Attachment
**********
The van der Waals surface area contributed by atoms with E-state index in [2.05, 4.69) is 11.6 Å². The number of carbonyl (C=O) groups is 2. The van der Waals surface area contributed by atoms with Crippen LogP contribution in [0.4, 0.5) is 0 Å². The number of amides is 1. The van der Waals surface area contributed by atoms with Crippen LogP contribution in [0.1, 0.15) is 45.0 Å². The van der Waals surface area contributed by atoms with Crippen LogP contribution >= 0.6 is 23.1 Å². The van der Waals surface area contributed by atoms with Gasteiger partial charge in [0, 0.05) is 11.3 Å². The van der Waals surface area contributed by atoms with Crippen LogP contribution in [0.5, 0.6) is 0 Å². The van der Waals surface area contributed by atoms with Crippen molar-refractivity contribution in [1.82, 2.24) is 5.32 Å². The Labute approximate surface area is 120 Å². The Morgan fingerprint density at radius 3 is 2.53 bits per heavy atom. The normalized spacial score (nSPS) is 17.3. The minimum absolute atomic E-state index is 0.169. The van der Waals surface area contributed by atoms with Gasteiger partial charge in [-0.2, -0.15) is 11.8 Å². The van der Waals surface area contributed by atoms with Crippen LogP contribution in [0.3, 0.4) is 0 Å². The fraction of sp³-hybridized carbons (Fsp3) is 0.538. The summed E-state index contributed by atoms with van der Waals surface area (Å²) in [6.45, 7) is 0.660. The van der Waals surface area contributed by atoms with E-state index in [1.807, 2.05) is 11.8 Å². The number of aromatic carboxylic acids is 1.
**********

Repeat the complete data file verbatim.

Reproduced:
The van der Waals surface area contributed by atoms with E-state index in [2.05, 4.69) is 11.6 Å². The number of carbonyl (C=O) groups is 2. The van der Waals surface area contributed by atoms with Crippen LogP contribution in [0.4, 0.5) is 0 Å². The number of amides is 1. The van der Waals surface area contributed by atoms with Crippen LogP contribution in [0.1, 0.15) is 45.0 Å². The van der Waals surface area contributed by atoms with Crippen LogP contribution >= 0.6 is 23.1 Å². The van der Waals surface area contributed by atoms with Gasteiger partial charge in [0, 0.05) is 11.3 Å². The van der Waals surface area contributed by atoms with Crippen LogP contribution in [0.5, 0.6) is 0 Å². The van der Waals surface area contributed by atoms with Crippen molar-refractivity contribution in [1.82, 2.24) is 5.32 Å². The Labute approximate surface area is 120 Å². The Morgan fingerprint density at radius 3 is 2.53 bits per heavy atom. The normalized spacial score (nSPS) is 17.3. The minimum absolute atomic E-state index is 0.169. The van der Waals surface area contributed by atoms with Gasteiger partial charge in [-0.2, -0.15) is 11.8 Å². The van der Waals surface area contributed by atoms with Crippen LogP contribution in [0.3, 0.4) is 0 Å². The fraction of sp³-hybridized carbons (Fsp3) is 0.538. The summed E-state index contributed by atoms with van der Waals surface area (Å²) in [6.45, 7) is 0.660. The van der Waals surface area contributed by atoms with E-state index in [1.807, 2.05) is 11.8 Å². The number of aromatic carboxylic acids is 1.